A potential client came to me to ask about a variable annuity that he was being pitched by a large mutual fund company where he had investments. They told him how low-fee it was (relative to other annuities, which isn’t saying much!), and all about the supposed ‘tax benefits’ that a high income person would benefit from.
Unfortunately for this mutual fund company, I can both do research and do math, and was quickly able to cut through this salesperson’s BS. Let’s see why you are always going to do better with a plain ‘ol taxable index fund vs an annuity, even if you’re in the highest income tax bracket in America. Yep, you heard me. Given the fees of any annuity I’ve ever seen, you will NEVER be able to beat the performance of an index fund in a plain vanilla taxable brokerage account. Avoid annuities like the plague!
Annuities will not save you money vs index funds in a taxable account
For the taxable index fund, let’s use the Vanguard Target Retirement Fund 2050. It has an expense ratio of 0.15% and a dividend yield of 1.5%, which is pretty typical for the overall US stock market in recent years. (2% has been more in line with history, but it doesn’t change the conclusions below if DIV yields were to rise to that number.)
The variable annuity, on the other hand, has fees totaling at least 0.90%: a 0.25% ‘annuity fee’ and an underlying mutual fund with a 0.65% expense ratio. There are almost assuredly other sneaky fees that I didn’t need to look up, since the 0.9% expense ratio alone will tell us the taxable index fund is better.
Annuity salespeople will tell you that (non-retirement/post-tax money) annuities are tax-deferred, meaning you don’t pay dividend or capital gains taxes while they grow. This is true, but tax-free growth is not enough to overcome the greater annuity fees, not too mention other tax problems that annuities create when you go to cash them out.
Since you have to hold an annuity until age 59.5 to avoid the 10% penalty on the earnings distributed before then– another downside of annuities vs taxable accounts– it’s fair to assume you let the index fund grow and never pay any capital gains on it. So, your annual ‘tax fee’ for the index fund = 1.5% dividend yield * 23.8%, the highest possible dividend rate of 20% (as of writing) + the 3.8% net investment income tax (NIIT), which = 0.357%. Add that to the 0.15% expense ratio and you have an annual cost of 0.51%, nearly half the lower-bound 0.9% annual annuity expenses.
Annuities are taxed at income rates vs lower capital gains rates for stocks
Yep, so much for tax advantages while the money grows! It gets even worse for annuities when you cash them out. What the annuity salespeople DON’T tell you is that annuity gains are taxed at regular income rates vs much lower capital gains rates for stocks in a taxable brokerage account. (Of course, if you’re not already maxing out your retirement savings like your 401k or IRA, do that first before investing in a taxable brokerage for (early) retirement!)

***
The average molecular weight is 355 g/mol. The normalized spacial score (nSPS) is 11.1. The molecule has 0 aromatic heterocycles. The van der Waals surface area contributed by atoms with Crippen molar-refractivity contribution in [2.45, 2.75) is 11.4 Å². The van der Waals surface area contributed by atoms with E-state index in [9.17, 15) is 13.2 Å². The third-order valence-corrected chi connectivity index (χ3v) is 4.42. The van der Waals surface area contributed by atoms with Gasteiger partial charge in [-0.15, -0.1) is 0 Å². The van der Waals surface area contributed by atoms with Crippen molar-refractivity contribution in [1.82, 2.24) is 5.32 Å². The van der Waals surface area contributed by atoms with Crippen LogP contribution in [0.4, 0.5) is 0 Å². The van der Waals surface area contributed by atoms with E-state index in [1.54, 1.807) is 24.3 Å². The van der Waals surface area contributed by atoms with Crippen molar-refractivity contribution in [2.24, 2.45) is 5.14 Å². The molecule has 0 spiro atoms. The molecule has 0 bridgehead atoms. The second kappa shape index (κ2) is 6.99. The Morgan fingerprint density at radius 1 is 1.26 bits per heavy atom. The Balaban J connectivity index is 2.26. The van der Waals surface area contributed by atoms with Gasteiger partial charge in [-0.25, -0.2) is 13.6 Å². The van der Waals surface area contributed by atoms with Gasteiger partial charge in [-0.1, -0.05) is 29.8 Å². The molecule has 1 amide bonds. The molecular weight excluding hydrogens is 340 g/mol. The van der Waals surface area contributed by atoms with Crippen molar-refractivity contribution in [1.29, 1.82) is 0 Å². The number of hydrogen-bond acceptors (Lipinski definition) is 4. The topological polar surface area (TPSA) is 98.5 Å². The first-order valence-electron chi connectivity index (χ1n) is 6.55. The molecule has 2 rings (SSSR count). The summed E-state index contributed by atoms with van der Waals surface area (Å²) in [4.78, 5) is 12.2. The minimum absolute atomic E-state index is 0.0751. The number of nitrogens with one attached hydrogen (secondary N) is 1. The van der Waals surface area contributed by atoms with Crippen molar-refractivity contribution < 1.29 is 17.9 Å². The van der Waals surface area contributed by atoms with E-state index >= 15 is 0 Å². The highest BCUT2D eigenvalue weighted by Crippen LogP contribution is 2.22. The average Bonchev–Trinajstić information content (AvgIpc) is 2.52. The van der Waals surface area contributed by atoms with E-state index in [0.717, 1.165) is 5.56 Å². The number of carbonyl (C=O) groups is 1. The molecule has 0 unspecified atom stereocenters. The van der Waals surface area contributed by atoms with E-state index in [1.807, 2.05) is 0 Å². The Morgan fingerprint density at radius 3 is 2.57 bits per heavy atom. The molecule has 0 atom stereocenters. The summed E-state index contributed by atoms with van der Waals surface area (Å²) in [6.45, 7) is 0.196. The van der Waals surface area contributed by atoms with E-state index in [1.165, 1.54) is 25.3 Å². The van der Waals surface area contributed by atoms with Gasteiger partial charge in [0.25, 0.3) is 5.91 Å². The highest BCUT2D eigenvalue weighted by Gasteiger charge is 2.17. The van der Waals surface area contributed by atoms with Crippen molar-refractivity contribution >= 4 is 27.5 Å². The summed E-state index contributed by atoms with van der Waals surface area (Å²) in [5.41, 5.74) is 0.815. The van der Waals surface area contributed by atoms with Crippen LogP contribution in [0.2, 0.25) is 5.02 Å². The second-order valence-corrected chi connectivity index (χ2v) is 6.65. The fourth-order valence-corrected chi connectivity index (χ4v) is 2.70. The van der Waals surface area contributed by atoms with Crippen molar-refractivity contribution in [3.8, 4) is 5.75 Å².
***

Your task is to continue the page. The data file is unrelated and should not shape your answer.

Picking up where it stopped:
So, not only did your annuity grow slower than your index fund after fees and (index fund) taxes, you’ll then pay 39.6%– if Biden gets his way and you’re in the highest tax bracket– for income taxes on the annuity vs 23.8% for the capital gains + NIIT on the index fund. (The math is similarly in favor of index funds in a taxable account for lower or middle income people.)
Even if dividend rates were set equal to income tax rates, the most you’d pay for the index fund would be 0.15% + 1.5% * 39.6% = 0.74%, still below the 0.90% in our example (and most annuities charge closer to 2%.)
If you really wanted to reduce your taxable dividends to pay even less on your index fund you could do something fancy, but personally I would just stick to the simple investment plan and eat the low taxes and avoid generating capital gains as much as possible.
I used to say that 99% of people should NOT buy an annuity. I’m updating that to 100%.
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Can anyone refute my logic and math with a real-life example?
Do you know of a really low-fee annuity, or some other circumstances, that gives a counterexample with the annuity coming out better? If so, I’d love to hear about it in the comments! Please note that I intentionally left aside the ‘minimum guarantees’ and return/participation rate caps that shady annuity peddlers also push as ‘benefits’ but almost always work out against the investor and (surprise surprise!) for the insurance company pushing the annuity product.